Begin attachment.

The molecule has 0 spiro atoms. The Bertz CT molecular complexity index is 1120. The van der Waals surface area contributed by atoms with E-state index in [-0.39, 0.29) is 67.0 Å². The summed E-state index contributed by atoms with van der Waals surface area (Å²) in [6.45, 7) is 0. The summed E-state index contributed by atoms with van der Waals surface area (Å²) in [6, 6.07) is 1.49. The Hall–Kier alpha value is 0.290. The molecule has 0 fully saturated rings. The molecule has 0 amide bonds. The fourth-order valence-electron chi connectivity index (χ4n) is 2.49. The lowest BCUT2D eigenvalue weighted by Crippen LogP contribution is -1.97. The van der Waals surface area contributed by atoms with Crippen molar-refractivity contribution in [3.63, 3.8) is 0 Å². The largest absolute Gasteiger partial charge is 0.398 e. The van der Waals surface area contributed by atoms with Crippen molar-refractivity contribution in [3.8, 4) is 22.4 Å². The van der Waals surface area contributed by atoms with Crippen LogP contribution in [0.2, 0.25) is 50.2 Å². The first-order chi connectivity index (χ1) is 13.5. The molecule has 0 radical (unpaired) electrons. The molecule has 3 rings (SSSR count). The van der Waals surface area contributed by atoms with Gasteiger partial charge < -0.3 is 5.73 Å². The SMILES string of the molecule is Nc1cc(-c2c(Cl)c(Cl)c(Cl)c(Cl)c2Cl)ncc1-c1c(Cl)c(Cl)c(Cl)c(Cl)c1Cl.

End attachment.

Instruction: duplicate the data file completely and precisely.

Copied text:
The molecule has 0 spiro atoms. The Bertz CT molecular complexity index is 1120. The van der Waals surface area contributed by atoms with E-state index in [-0.39, 0.29) is 67.0 Å². The summed E-state index contributed by atoms with van der Waals surface area (Å²) in [6.45, 7) is 0. The summed E-state index contributed by atoms with van der Waals surface area (Å²) in [6, 6.07) is 1.49. The Hall–Kier alpha value is 0.290. The molecule has 0 fully saturated rings. The molecule has 0 amide bonds. The fourth-order valence-electron chi connectivity index (χ4n) is 2.49. The lowest BCUT2D eigenvalue weighted by Crippen LogP contribution is -1.97. The van der Waals surface area contributed by atoms with Crippen molar-refractivity contribution in [3.63, 3.8) is 0 Å². The largest absolute Gasteiger partial charge is 0.398 e. The van der Waals surface area contributed by atoms with Crippen molar-refractivity contribution in [3.8, 4) is 22.4 Å². The van der Waals surface area contributed by atoms with Crippen LogP contribution in [0.2, 0.25) is 50.2 Å². The first-order chi connectivity index (χ1) is 13.5. The molecule has 0 radical (unpaired) electrons. The molecule has 3 rings (SSSR count). The van der Waals surface area contributed by atoms with Gasteiger partial charge < -0.3 is 5.73 Å². The SMILES string of the molecule is Nc1cc(-c2c(Cl)c(Cl)c(Cl)c(Cl)c2Cl)ncc1-c1c(Cl)c(Cl)c(Cl)c(Cl)c1Cl.